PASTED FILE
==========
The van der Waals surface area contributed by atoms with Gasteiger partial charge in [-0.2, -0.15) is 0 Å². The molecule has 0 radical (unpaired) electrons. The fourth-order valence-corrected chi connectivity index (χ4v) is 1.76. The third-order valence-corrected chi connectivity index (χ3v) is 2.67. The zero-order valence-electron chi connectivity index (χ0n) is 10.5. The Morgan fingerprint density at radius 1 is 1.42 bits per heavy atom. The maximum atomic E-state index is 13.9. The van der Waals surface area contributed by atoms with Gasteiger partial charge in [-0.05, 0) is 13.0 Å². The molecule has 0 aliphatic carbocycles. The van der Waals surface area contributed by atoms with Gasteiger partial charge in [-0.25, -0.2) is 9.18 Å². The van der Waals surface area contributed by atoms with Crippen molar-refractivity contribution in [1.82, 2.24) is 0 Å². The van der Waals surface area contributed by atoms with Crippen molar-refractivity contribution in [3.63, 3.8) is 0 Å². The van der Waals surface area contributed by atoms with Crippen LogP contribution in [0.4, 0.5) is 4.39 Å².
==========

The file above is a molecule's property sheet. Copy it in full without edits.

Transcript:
The van der Waals surface area contributed by atoms with Gasteiger partial charge in [-0.2, -0.15) is 0 Å². The molecule has 0 radical (unpaired) electrons. The fourth-order valence-corrected chi connectivity index (χ4v) is 1.76. The third-order valence-corrected chi connectivity index (χ3v) is 2.67. The zero-order valence-electron chi connectivity index (χ0n) is 10.5. The Morgan fingerprint density at radius 1 is 1.42 bits per heavy atom. The maximum atomic E-state index is 13.9. The van der Waals surface area contributed by atoms with Gasteiger partial charge in [-0.05, 0) is 13.0 Å². The molecule has 0 aliphatic carbocycles. The van der Waals surface area contributed by atoms with Gasteiger partial charge in [-0.25, -0.2) is 9.18 Å². The van der Waals surface area contributed by atoms with Crippen molar-refractivity contribution in [1.82, 2.24) is 0 Å². The van der Waals surface area contributed by atoms with Crippen molar-refractivity contribution in [3.63, 3.8) is 0 Å². The van der Waals surface area contributed by atoms with Crippen LogP contribution in [0.4, 0.5) is 4.39 Å².